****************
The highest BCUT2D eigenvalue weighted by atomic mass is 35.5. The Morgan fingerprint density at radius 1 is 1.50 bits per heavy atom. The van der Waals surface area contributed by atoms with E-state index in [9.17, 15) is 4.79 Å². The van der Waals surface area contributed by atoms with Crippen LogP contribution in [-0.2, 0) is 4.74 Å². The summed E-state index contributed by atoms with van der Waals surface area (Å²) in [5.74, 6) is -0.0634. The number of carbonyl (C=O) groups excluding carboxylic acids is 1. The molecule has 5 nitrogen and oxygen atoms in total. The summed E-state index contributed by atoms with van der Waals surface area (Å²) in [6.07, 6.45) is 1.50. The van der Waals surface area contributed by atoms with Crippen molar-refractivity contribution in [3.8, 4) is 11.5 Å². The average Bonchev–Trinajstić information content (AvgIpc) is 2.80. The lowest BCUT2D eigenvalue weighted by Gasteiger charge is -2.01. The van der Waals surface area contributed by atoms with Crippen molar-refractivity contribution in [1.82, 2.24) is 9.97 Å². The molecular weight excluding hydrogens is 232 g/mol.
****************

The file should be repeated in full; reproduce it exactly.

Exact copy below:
The highest BCUT2D eigenvalue weighted by atomic mass is 35.5. The Morgan fingerprint density at radius 1 is 1.50 bits per heavy atom. The van der Waals surface area contributed by atoms with E-state index in [9.17, 15) is 4.79 Å². The van der Waals surface area contributed by atoms with Crippen LogP contribution in [-0.2, 0) is 4.74 Å². The summed E-state index contributed by atoms with van der Waals surface area (Å²) in [5.74, 6) is -0.0634. The number of carbonyl (C=O) groups excluding carboxylic acids is 1. The molecule has 5 nitrogen and oxygen atoms in total. The summed E-state index contributed by atoms with van der Waals surface area (Å²) in [6.07, 6.45) is 1.50. The van der Waals surface area contributed by atoms with Crippen molar-refractivity contribution in [3.8, 4) is 11.5 Å². The average Bonchev–Trinajstić information content (AvgIpc) is 2.80. The lowest BCUT2D eigenvalue weighted by Gasteiger charge is -2.01. The van der Waals surface area contributed by atoms with Crippen molar-refractivity contribution in [1.82, 2.24) is 9.97 Å². The molecular weight excluding hydrogens is 232 g/mol.